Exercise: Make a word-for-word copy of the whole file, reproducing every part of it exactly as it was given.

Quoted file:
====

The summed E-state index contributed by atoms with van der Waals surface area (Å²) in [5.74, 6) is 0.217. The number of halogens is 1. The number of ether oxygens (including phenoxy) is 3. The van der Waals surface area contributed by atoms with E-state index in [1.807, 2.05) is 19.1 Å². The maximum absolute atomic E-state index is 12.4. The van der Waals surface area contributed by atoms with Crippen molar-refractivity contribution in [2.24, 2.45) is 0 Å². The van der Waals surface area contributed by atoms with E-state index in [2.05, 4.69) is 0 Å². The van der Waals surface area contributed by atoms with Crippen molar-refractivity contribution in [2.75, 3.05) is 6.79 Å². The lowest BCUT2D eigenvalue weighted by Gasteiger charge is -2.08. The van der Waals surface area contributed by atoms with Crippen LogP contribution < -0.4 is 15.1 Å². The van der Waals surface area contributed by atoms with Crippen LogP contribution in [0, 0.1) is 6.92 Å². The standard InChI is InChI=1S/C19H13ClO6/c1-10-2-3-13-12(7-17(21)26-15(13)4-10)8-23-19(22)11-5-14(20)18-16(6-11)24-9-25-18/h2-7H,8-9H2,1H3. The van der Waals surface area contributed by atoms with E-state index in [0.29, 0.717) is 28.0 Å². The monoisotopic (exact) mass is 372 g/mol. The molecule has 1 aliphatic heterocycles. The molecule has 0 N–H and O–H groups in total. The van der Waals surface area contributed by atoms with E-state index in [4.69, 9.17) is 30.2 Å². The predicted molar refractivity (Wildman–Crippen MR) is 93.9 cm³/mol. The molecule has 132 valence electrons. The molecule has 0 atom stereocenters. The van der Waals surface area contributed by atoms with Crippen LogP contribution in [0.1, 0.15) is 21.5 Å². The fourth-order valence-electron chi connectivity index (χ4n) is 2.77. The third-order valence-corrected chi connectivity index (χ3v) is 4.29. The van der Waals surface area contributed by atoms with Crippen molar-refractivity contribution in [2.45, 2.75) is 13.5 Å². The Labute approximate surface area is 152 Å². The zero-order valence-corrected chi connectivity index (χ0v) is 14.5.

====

The summed E-state index contributed by atoms with van der Waals surface area (Å²) in [5.74, 6) is 0.217. The number of halogens is 1. The number of ether oxygens (including phenoxy) is 3. The van der Waals surface area contributed by atoms with E-state index in [1.807, 2.05) is 19.1 Å². The maximum absolute atomic E-state index is 12.4. The van der Waals surface area contributed by atoms with Crippen molar-refractivity contribution in [2.24, 2.45) is 0 Å². The van der Waals surface area contributed by atoms with E-state index in [2.05, 4.69) is 0 Å². The van der Waals surface area contributed by atoms with Crippen molar-refractivity contribution in [2.75, 3.05) is 6.79 Å². The lowest BCUT2D eigenvalue weighted by Gasteiger charge is -2.08. The van der Waals surface area contributed by atoms with Crippen LogP contribution < -0.4 is 15.1 Å². The van der Waals surface area contributed by atoms with Crippen LogP contribution in [0, 0.1) is 6.92 Å². The standard InChI is InChI=1S/C19H13ClO6/c1-10-2-3-13-12(7-17(21)26-15(13)4-10)8-23-19(22)11-5-14(20)18-16(6-11)24-9-25-18/h2-7H,8-9H2,1H3. The van der Waals surface area contributed by atoms with E-state index in [0.29, 0.717) is 28.0 Å². The monoisotopic (exact) mass is 372 g/mol. The molecule has 1 aliphatic heterocycles. The molecule has 0 N–H and O–H groups in total. The van der Waals surface area contributed by atoms with E-state index in [4.69, 9.17) is 30.2 Å². The predicted molar refractivity (Wildman–Crippen MR) is 93.9 cm³/mol. The molecule has 132 valence electrons. The molecule has 0 atom stereocenters. The van der Waals surface area contributed by atoms with Crippen LogP contribution in [0.1, 0.15) is 21.5 Å². The fourth-order valence-electron chi connectivity index (χ4n) is 2.77. The third-order valence-corrected chi connectivity index (χ3v) is 4.29. The van der Waals surface area contributed by atoms with Crippen molar-refractivity contribution in [2.45, 2.75) is 13.5 Å². The Labute approximate surface area is 152 Å². The zero-order valence-corrected chi connectivity index (χ0v) is 14.5.